Expert Source: Mary Purdy, MS, RD, a Seattle-based dietitian and nutritional counselor, and a clinical supervisor at the Bastyr Center for Natural Health. She blogs at NourishingBalance.com and is a frequent guest on Seattle’s public radio station, KUOW.
You adore cheese — until you discover you’re lactose intolerant. A toasted bagel is your favorite morning ritual — until you learn gluten is the source of your headaches, rashes, and joint pain. You love sugary treats — right up to the moment you’re diagnosed with type 2 diabetes.
Even when they make you feel rotten, comfort foods are tough to give up. What will life be like after they’re gone? Will your new dietary restrictions drive your friends crazy? And what will you think of yourself if you fall off the wagon?
The experience can be a bit of an emotional roller coaster, says registered dietitian Mary Purdy, MS, RD.
The key to parting amicably with a favorite food is minimizing your sense of deprivation. To this end, Purdy suggests that we strive to open ourselves up to new food horizons as we release and replace our old favorites.
Barriers to Overcome
- Emotional attachments. “Our connections with favorite foods go deep,” says Purdy. “You may have been comforted or rewarded with certain foods by your parents.” Or you may have “treated” yourself with them for decades.
- The stress-relief effect. The moment you bite into less-than-healthy comfort foods, says Purdy, you may sense your mood improving. The good feeling rarely lasts long, though. “Biochemically, the body gravitates toward what makes it feel good in the moment, even if it’s not really serving us in the long term.”
- Habit. Even when a given food has a negative effect — perhaps making you feel tired, anxious, sick to your stomach, or headachy — you may have become so used to the feeling that it seems normal. “If you’ve been eating it daily, and maybe multiple times daily, you are habituated to how that food makes you feel,” Purdy points out. “Completely avoiding it may make you feel unsettled until you start to feel strong positive benefits.”
- “Poor me” syndrome. You may worry that if you go without your favorite food, you’ll be sentenced to bland, boring substitutes that are flat-out depressing to eat.
- Fear of not fitting in. If your friends go for foods you’ve decided to give up, you may feel self-conscious. “You may not want to be seen as that ‘high-maintenance’ person who’s difficult in restaurants, always checking ingredients and placing special orders,” Purdy says.
Strategies for Success
- Give up problem foods in stages. Unless you have a compelling need or desire to go cold turkey, says Purdy, you may be better off taking a phased approach. “If you’re eating dairy three times a day, try eating it just twice a day for a week, then once a day for another week, then every other day, and so on, until it’s gone.”
- Think of it as temporary. It may help to consider your abstinence as having a time limit, after which you might reintroduce the food into your diet on a limited basis to see how your body does. “When you do this, you may find that you really don’t like dairy, bread, or sugar that much anyway,” says Purdy.
- Enjoy the experiment. “I like to suggest clients put on their imaginary lab coat when they give up a food,” Purdy says. “It’s actually a fantastic chance to gather data and get in touch with how your body interacts with food.”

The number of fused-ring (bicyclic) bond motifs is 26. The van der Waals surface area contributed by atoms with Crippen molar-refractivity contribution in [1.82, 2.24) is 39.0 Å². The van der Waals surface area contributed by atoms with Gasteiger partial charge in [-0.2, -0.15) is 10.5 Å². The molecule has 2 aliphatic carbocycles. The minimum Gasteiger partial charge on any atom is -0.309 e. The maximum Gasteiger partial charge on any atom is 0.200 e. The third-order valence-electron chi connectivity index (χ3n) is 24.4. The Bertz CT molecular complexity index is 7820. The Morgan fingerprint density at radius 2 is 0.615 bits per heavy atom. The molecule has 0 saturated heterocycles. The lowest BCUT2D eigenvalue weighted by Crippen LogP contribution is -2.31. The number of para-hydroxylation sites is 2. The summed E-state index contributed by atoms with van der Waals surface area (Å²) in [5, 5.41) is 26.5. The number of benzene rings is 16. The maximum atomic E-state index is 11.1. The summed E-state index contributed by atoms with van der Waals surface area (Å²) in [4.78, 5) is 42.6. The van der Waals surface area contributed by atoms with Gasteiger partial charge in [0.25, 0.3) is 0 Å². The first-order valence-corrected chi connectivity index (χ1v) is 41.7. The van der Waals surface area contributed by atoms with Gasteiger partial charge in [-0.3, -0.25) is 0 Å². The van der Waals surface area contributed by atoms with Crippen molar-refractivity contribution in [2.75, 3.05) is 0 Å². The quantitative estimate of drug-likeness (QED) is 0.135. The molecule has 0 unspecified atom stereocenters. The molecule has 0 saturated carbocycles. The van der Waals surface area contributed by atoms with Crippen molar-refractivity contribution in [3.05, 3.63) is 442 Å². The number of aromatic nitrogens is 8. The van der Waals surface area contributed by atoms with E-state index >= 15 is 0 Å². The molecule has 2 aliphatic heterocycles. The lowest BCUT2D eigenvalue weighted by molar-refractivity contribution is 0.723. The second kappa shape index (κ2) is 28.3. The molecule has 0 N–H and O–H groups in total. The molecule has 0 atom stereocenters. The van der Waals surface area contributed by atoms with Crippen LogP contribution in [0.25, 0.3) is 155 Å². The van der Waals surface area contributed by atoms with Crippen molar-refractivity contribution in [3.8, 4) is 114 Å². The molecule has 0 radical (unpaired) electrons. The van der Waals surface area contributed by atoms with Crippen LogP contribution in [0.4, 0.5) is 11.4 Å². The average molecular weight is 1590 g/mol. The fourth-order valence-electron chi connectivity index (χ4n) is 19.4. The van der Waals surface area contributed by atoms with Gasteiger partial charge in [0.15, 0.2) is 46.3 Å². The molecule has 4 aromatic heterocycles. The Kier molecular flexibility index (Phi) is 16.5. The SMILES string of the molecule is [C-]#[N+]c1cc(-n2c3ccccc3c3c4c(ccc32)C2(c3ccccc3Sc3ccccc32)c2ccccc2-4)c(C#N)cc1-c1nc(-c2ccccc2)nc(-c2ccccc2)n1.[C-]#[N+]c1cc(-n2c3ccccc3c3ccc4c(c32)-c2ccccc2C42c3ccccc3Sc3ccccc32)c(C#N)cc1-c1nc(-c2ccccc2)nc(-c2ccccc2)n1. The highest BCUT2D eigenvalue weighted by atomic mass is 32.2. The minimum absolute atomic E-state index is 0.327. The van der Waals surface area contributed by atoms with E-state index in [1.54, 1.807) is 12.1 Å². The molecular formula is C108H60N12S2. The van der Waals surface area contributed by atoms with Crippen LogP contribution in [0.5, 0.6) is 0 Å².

- Understand what you like about a food, then find it elsewhere. If you warmly associate chocolate cake with family, try making the pot roast you also loved as a kid. See if the candylike sweetness of clementines makes you feel better than candy does.
- Avoid lame substitutes. Purdy emphasizes that processed substitutes — like gummy imitation cheese or poor-quality gluten-free bread — are likely to offer little comfort. “The best way to avoid feeling deprived when you are giving up one food is to eat other things that you find delicious,” she says.
- Expand your palate. Start experimenting with new, high-quality whole foods. Try avocado on a sandwich instead of dairy-free cream cheese, or have your eggs with a sweet potato instead of a gluten-free bagel. “It’s about getting creative so you get excited about the new food territory you’re going into,” she says.
- Be patient. Purdy estimates that if you avoid bland substitutes and expand your palate, it will take two to four weeks for the changes in your diet to become established. Within a couple of months, you may be well past any cravings for the problem food.
- Use a tongue scraper. “This may seem trivial, but I’ve seen it work,” Purdy says. “Scrape your tongue regularly to get rid of lingering tastes. This will help make everything you eat, including your new foods, taste more vivid.”
- Handle social situations lightly. “If you’re feeling social pressure to eat the thing you’re giving up, don’t make a big deal out of your decision,” Purdy advises. “You can just say something like, ‘You know, I feel a lot better when I don’t eat sugary stuff, so I’m cutting those foods out for a while to see how it goes without them.’”
- Get professional support. A dietitian or nutritionist can help you understand your physical and emotional relationships to food, and he or she can be an ongoing source of support, suggesting foods you haven’t tried and helping you assess the results. “And your nutritionist can cheer you on,” Purdy says, “recognizing your successes and making you feel like you have a knowledgeable person in your corner.” A little cheering always helps.